This is the Dalkeith Palace where we stayed while we were in Scotland. This manor house was constructed with parts of a castle that stood in the area that had been destroyed. It really is something else, its like as if you went on a tour of a big palace still decorated with old paintings and then were allowed to stay overnight with basically no one there. It was at times very spooky and very cool. In the basement was a pool room and a TV room which I described as the "Ultimate Man Cave" because well it pretty much was a cave.
We also went on a tour of the first Carnegie library in Dunfermline. Andrew Carnegie was as most know a Scottish born immigrant to America who made a vast fortune and then gave it all away building libraries. The libraries speak for themselves and they are really elaborate. The Dunfermline library also specialized in geneology which with the masses of immigrants from the nation over the years has caused many people to visit around the world to research their own past. Of course we were told that records are usually scarce for those in the 'lower' tier of society.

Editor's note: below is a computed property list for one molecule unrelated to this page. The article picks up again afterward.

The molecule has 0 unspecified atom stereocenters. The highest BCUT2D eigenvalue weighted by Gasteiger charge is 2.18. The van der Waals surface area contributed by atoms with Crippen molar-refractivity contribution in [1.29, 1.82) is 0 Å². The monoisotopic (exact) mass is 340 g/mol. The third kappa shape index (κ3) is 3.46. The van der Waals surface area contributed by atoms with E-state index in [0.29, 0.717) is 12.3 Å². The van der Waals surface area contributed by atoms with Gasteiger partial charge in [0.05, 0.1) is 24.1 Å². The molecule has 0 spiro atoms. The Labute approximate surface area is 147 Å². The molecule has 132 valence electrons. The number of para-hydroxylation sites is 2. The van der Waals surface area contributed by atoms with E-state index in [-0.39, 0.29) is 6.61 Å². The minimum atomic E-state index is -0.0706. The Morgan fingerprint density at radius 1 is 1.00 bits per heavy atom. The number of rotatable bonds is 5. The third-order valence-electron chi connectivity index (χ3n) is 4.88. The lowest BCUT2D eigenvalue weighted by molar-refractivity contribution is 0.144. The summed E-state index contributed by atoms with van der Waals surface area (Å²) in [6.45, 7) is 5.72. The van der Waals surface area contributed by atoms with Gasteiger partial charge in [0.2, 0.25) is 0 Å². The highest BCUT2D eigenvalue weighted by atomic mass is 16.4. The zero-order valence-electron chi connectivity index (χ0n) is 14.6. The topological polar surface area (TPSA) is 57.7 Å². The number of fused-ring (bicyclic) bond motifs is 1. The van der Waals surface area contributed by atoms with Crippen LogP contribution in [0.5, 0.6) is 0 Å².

Finally on to the Scottish National Archives which has a massive metal sculpture of Wellington rising on his horse directly in front. Incidentally nearby is the apparently "largest monument to a writer in the world" made for Sir Walter Scott. Anyway the National Archives are again rich in architectural splendor and idiosyncratic history. For one thing I learned that the stone construction of the original building was smoothed over later on in the front, while additions that sealed in parts of this stone kept it in its original form. As part of the tour we were able to look at some original documents and copies, including a poster for emmigrants to Canada, South Africa, and Australasia.